knocked her down and then did something. . .

and then wrote something on her stomach.

Bic pen, blonde girl: the details ran

through us like fire, with a gap

like the eye of the flame where you could

stick your finger and not get burnt.

By sundown the whole family slipped–

and the kid’s yellow house hulked

empty and dark, with a real estate sign

canted foolishly in its front yard.

Then for weeks our parents went round

making the noise of baby cats

stuck up in trees: who knew? who knew?

We thought they were asking each other

what the kid wrote with the Bic–

what word, what map–and of course

once they learned the answer

they weren’t going to say.


In 1516, Martin Waldseemuller

draws another map in which the King of Portugal

rides saddled on a terrifying fish.

Also, the name “America”

has been replaced by “Terra Cannibalor,”

with the black bird changed to a little scene

of human limbs strung up in trees

as if they had been put up there by shrikes.

Instead of a skinny strip, we’re now

a continent so large we have no back edge,

no westward coast–you could walk left

and wind up off the map. As the weird kid did,

though the world being round, I always half-expect

someday to intersect the final leg of his return.


Here the story rides over its natural edge

with one last ornament to enter in the margin

of its telling. That is, the toolshed

that stood behind the yellow house,

an ordinary house that was cursed

forever by its being fled. On the shed

a padlock bulged like a diamond,

its combination gone with all the other

scrambled numbers in the weird kid’s head

so that finally a policeman had to come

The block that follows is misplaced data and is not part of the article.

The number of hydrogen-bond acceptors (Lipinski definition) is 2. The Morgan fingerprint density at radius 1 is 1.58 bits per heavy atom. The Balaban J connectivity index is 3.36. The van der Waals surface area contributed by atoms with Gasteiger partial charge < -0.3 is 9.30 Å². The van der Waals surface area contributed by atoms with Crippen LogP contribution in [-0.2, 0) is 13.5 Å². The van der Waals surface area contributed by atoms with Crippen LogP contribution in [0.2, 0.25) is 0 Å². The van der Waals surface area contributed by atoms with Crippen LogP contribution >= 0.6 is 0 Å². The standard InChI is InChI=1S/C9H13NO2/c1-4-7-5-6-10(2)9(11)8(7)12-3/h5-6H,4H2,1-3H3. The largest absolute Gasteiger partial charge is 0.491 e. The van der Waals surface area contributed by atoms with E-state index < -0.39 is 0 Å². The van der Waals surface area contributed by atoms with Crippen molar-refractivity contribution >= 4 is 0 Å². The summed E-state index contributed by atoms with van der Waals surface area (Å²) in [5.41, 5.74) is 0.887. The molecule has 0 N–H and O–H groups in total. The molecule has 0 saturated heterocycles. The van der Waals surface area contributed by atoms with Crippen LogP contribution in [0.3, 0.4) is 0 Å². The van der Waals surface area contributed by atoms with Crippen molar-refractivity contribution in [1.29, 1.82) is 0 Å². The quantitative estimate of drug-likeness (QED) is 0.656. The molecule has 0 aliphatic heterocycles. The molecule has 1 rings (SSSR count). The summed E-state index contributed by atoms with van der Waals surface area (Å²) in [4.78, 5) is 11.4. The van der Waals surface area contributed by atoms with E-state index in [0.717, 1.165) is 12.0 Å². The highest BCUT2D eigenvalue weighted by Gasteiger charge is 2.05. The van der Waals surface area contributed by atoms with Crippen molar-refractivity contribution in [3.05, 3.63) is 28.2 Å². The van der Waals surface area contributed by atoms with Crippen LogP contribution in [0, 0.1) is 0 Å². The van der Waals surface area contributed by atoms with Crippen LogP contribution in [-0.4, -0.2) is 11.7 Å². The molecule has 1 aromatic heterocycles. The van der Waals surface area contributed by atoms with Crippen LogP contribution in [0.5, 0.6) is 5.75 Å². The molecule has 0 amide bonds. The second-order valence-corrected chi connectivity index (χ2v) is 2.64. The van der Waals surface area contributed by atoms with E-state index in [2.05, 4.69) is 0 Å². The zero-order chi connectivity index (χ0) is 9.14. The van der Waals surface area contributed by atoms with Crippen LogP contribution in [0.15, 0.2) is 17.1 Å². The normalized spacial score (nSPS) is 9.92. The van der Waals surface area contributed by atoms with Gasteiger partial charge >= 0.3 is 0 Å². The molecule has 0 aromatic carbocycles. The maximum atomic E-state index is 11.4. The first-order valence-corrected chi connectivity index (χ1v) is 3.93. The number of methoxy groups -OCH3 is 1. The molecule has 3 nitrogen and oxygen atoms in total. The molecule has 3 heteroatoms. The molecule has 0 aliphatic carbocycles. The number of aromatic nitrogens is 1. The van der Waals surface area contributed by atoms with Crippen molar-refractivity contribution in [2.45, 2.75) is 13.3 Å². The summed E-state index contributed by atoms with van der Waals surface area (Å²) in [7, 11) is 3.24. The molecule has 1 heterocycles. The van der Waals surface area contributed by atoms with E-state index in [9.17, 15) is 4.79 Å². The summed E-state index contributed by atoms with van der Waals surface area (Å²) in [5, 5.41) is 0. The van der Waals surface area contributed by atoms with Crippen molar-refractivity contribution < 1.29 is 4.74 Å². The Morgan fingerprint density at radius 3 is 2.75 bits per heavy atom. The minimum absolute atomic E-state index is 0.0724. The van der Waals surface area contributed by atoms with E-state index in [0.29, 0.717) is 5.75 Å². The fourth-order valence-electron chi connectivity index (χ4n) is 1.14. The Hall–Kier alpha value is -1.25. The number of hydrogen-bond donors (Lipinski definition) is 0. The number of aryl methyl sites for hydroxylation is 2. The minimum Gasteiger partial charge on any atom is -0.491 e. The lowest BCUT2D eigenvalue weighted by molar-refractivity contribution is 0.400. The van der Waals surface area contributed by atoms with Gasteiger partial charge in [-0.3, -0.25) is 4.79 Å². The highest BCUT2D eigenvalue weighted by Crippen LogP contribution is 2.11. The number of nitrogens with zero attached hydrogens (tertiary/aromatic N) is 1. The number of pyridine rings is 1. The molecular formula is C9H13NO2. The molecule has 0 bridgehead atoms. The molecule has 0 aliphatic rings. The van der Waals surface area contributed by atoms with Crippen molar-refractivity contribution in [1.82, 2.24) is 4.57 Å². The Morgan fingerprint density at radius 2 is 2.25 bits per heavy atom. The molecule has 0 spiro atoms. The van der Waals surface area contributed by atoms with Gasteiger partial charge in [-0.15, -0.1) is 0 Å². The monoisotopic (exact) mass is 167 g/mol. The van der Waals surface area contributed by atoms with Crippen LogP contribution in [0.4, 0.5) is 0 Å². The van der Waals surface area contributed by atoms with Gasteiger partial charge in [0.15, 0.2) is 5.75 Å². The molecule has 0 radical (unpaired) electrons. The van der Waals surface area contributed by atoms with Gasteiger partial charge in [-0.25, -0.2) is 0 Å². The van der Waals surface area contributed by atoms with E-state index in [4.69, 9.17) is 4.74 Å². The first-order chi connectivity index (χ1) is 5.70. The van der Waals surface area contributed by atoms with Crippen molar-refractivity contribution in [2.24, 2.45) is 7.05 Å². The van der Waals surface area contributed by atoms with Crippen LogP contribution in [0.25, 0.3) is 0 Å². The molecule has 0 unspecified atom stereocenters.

and very theatrically kick the door in

after parking one of our town’s two squad cars

with its beacon spinning at the curb.

He took his time to allow us to gather

like witnesses at a pharoah’s tomb,

eager to reconstitute a life

from the relics of its leaving.

And when, on the third kick, the door flopped back

I remember for a moment being blinded

by dust that woofed from the jamb in one

translucent, golden puff. Then

when it settled, amidst the garden hose

and rusty tools we saw what all

he’d hidden there, his cache

of stolen library books. Derelict,

lying long unread in piles that sparked

a second generation of anger. . .

from the public brain that began to rant

about the public trust. While we

its children balled our fists

around the knot of our betrayal:

no book in the world had an adequate tongue

to name the name of what he did.


Dying, Tamburlaine said: Give me a map

then let me see how much is left to conquer.

Most were commissioned by wealthy lords,

the study of maps being often prescribed

as a palliative for melancholy.

In the library of a castle of a prince

named Wolfegg, the two Waldseemuller maps

lay brittling for centuries–“lost”

the way I think of the weird kid as lost

somewhere in America’s back forty, where

he could be floating under many names.

One thing for sure, he would be old now.

And here I am charting him: no doubt

I have got him wrong but still he will be my conquest.


Sometimes when I’m home we’ll go by the house

and I’ll say to my folks: come on,

after all these years it’s safe

just to say what really happened.

But my mother’s mouth will thin exactly

as it did back then, and my father

will tug on his earlobe and call the weird kid

one mysterious piece of work.

In the old days, naturally I assumed

they thought they were protecting me

by holding back some crucial

devastating piece. But I too am grown

and now if they knew what it was

they’d tell me, I should think.